There wasn’t a formal update in April, but in March, Lois updated the board on Foxconn’s "High Performance Computer Data Center," according to an attachment sent to WPR by Murphy. That update was a nine-page PowerPoint on the center, commonly known as the globe-shaped building on the property.
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Greg LeRoy, executive director of Good Jobs First, which tracks corporate subsidies and incentives offered by state and local governments, said any big redevelopment project, like Foxconn, would have "soft-costs," including consultants.
"I know this project did include some land parceling and some demolition, but that’s all done, the district is assembled," LeRoy said. "To me, the question is, how qualified are they to figure out plan B?"
LeRoy pointed to Foxconn’s repeated changes since it was first announced.
The state and Foxconn renegotiated its nearly $3 billion contract after it became clear the goals set in the original deal would not be met.
The new $80 million contract drastically reduces the company’s maximum tax breaks but also significantly lowers the number of jobs and capital investment Foxconn is required to make.
"Foxconn is obviously going to be a much smaller space than originally designed, it’s far too large a footprint for what Foxconn is going to do so the question is, how qualified or not is anyone there on the job," LeRoy said. "There may be 10 qualified people. I don’t know the answer."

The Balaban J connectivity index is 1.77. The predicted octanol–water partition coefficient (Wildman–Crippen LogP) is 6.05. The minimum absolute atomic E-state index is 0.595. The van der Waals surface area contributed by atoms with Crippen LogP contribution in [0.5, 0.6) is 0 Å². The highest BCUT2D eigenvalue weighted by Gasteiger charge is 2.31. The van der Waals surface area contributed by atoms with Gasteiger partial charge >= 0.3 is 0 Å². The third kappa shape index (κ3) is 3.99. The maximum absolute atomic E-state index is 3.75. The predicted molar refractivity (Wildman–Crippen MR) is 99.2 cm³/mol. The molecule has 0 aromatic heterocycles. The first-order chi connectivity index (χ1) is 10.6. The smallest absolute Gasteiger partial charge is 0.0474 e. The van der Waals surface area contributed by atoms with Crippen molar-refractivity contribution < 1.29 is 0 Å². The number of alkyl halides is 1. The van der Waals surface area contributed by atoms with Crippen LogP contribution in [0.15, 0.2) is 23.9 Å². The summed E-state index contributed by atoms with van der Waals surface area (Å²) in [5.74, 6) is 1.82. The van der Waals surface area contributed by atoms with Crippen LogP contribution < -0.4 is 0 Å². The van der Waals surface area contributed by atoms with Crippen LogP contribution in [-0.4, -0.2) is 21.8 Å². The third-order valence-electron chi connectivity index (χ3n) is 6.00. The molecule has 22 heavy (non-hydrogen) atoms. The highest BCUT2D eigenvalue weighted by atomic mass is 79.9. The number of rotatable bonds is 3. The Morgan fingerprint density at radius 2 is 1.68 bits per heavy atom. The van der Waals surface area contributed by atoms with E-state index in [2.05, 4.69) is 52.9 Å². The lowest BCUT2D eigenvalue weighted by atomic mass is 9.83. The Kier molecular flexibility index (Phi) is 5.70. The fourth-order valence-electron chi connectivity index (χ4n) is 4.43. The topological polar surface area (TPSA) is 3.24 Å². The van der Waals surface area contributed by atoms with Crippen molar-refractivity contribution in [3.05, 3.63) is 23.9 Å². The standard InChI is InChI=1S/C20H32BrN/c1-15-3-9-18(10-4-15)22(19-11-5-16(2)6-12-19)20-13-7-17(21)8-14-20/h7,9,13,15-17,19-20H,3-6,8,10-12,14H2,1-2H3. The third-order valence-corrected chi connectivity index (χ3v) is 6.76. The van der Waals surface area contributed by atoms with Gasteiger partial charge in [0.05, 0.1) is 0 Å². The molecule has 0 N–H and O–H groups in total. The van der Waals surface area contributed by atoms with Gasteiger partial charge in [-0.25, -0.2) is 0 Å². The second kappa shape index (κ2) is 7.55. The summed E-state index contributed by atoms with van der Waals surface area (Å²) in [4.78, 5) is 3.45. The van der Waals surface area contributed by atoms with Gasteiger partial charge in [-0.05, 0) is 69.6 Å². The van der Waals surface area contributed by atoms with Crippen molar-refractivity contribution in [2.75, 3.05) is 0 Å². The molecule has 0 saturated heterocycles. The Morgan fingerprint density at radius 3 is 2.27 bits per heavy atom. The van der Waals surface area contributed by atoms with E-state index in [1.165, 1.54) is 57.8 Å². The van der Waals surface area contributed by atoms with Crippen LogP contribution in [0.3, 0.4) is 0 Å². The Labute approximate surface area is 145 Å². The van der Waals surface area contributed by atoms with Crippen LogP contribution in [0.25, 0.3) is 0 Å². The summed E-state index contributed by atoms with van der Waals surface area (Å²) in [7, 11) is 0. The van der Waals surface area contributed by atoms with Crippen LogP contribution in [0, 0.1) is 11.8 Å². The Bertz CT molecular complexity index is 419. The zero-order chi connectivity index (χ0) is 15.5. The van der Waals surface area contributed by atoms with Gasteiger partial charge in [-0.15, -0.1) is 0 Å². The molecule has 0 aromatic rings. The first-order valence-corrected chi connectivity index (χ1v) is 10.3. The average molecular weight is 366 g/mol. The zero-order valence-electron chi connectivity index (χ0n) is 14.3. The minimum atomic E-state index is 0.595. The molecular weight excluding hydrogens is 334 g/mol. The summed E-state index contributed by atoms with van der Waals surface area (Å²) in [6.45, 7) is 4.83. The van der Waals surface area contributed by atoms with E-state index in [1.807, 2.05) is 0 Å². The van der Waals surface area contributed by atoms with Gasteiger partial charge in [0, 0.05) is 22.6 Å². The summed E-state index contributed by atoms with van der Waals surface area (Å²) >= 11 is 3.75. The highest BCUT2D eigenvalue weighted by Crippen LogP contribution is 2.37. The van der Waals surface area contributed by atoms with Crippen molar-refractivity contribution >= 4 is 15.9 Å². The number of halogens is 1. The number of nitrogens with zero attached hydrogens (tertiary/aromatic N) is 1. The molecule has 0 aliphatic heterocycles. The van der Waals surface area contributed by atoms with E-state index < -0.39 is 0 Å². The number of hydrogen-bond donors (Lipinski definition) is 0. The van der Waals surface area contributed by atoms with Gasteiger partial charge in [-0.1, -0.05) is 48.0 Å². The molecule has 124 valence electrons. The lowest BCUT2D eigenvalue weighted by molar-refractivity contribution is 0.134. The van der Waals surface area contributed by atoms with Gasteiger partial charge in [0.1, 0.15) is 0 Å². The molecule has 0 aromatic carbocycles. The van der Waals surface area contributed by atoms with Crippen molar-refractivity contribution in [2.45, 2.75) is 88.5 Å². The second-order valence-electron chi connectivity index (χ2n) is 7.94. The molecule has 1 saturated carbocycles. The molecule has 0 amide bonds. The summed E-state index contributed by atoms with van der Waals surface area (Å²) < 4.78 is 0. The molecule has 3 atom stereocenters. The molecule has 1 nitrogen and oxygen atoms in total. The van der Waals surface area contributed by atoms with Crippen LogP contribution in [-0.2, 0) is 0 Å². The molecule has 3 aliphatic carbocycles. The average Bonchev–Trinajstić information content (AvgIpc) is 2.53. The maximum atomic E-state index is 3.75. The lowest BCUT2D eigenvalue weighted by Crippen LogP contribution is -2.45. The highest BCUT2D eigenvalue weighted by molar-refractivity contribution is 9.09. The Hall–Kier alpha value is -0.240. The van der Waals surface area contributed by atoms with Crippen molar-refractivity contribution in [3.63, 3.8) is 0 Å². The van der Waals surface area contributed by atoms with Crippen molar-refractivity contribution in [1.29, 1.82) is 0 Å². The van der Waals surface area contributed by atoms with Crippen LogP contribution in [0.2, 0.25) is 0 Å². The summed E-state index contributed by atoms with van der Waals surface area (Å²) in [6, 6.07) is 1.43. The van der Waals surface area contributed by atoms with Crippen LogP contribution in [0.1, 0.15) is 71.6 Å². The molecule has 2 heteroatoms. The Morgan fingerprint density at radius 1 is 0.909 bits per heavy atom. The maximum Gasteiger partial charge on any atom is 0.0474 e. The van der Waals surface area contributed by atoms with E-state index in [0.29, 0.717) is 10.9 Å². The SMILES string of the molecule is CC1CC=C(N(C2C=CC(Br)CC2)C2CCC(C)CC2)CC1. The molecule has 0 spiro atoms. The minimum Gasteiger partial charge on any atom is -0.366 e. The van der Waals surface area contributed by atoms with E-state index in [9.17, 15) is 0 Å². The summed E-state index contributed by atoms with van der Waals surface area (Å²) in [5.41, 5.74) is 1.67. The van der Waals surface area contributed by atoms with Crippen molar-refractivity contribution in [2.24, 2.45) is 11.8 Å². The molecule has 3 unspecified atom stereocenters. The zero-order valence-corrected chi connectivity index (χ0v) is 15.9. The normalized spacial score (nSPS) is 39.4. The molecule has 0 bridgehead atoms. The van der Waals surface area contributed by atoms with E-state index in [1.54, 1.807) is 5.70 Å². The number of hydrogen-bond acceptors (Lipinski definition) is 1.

First Burlington, And Then Mount Pleasant
Lois served as the mayor of Burlington, in Racine County, for four terms before deciding not to seek re-election in 2008. Instead, he was appointed to a job as Division Administrator for the Wisconsin Department of Revenue managing the state’s shared revenue program during former Gov. Scott Walker’s administration.
Lois began working for Kapur in 2017 and was named project manager for Foxconn without the village conducting a national search.
Weber, who wrote an academic paper on the subject, said unfortunately, it’s not uncommon for these positions to be appointed because the field is small and highly localized.
"It’s the same handful of regional consultants that work both sides (developer and municipality) of the deal," Weber said.
Mount Pleasant activist Kelly Gallaher said because Lois works for a Foxconn contractor and has an office at Mount Pleasant's village hall, it is a "gross conflict of interest."
"He has no motivation to come to the Village and say, 'Hey, things aren't happening the way they should, maybe we want to put on the brakes,'" Gallaher said. "Instead he's been gaslighting us for four years while he cashes his checks every month, and moonlighting for Saukville on the side. It's beyond shady."
The Mount Pleasant and Foxconn relationship is not the first Lois has overseen. In 2007, Lois was responsible for developing the relationship between homeowners and developers of Fyre Lake, a golf course and housing project in Sherrard, Illinois, that included a $16 million TIF district.
The project was a bust. One of the developers later pleaded guilty to defrauding 22 investors out of $1.7 million between 2010 and 2016.